This elevator was operated by a push button; but that is nothing, for even at some Paris hotels where they are charging six dollars and upwards a day for rooms, the elevators are run by push buttons and the guest does the pushing. In the ordinary apartment house the elevators are only used in going up. You are supposed to walk down, for this saves the “juice”. In many apartment houses there are no elevators and six-story buildings are now being built with nothing but stairs. I am on the fourth story of my hotel here in Paris and I have timed the elevator going up. It takes just two minutes, or thirty seconds per floor. At the same rate it would take an hour to go to the top of the Woolworth building and back.
Fuel is saved as carefully as electric current. There is no such thing as waste of wood or coal. Many of the railway companies run their engines with coal dust pressed into briquettes or bricks. Coal dust made into balls the size of eggs is used for cooking as well as for house heating and grate fires. In Paris wood is sold by the bundle and the ordinary wood yard is a little store about eight or ten feet wide, facing the street, the wood and kindling piled up on shelves. It is estimated that France spends almost seventy million dollars a year for wood. It is so costly that except for kindling it is burned only by the rich. A great deal of gas is now being used for cooking, especially in the larger establishments. The people hardly know what it is to be warm in the American sense of the word, and the luxury of a fire is dispensed with, except in the coldest weather.
And then the tips! There is a continual dribble of francs and sous. Every time your doorbell rings you had best be ready a fee, for someone will expect it for the alleged service he has performed. The boy with a telegram or the postman with a special delivery letter will want at least two and a half cents. The grocery man will expect a ten-cent tip, and the messenger from the big department store should have the same. At New Year’s everyone who has served in one way or another during the year comes to the door of the house and frankly asks for a present. Moreover, they get it–the man who sweeps the street in front of the house, the mechanic who greases the elevator shaft, and the girl who delivers the milk, as well as the janitor and all his family connections. Every mechanic who makes repairs must have his tips, and the taxi driver is cross unless one adds ten per cent to the amount shown on the meter.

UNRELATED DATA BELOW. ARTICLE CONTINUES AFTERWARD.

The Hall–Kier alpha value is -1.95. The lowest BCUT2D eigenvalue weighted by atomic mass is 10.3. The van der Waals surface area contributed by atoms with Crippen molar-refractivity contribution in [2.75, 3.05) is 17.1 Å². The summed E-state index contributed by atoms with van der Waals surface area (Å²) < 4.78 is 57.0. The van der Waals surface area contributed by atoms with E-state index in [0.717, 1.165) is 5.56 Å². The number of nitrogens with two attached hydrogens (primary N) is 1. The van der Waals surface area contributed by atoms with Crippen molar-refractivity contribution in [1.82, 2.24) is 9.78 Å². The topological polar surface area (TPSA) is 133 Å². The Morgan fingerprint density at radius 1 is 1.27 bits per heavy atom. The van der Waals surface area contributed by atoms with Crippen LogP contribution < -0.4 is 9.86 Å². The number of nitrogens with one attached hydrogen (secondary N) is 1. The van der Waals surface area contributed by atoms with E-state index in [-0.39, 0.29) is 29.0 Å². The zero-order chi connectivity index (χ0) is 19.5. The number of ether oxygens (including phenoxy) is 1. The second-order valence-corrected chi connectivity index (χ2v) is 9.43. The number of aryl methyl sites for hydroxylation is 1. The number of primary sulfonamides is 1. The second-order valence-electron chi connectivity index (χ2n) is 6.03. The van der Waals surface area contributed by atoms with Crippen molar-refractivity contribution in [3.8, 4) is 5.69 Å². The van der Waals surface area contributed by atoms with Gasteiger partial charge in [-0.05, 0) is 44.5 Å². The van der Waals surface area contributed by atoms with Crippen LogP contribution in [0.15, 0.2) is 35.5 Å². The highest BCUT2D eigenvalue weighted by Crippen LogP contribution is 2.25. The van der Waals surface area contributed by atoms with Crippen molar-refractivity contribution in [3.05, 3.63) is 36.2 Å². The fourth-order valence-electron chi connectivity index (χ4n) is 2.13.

There are many queer features in these French apartment houses. One is that the renters often install their own gas and electricity, the landlords insisting that the pipes be put outside the walls, lest they leak. At the close of such a lease the tenant takes the fixtures with him or sells them to the incoming tenant. In most cases the heating arrangements are bad. Steam and hot water heat are unknown to many a French household, and some apartment houses are still built without electric lights.
In comparison to ours, the cheaper dwellings are like pigeon coops. They are small flats in which cupboards have been built into the wall to save room. The door to the cupboard looks as if it leads into another room, but upon opening it one finds a bed within. There the children sleep. The floors of these apartments are good and are often kept shining with iron shavings which look like excelsior.”
-Frank G Carpenter, Carpenter’s World Travels, 1928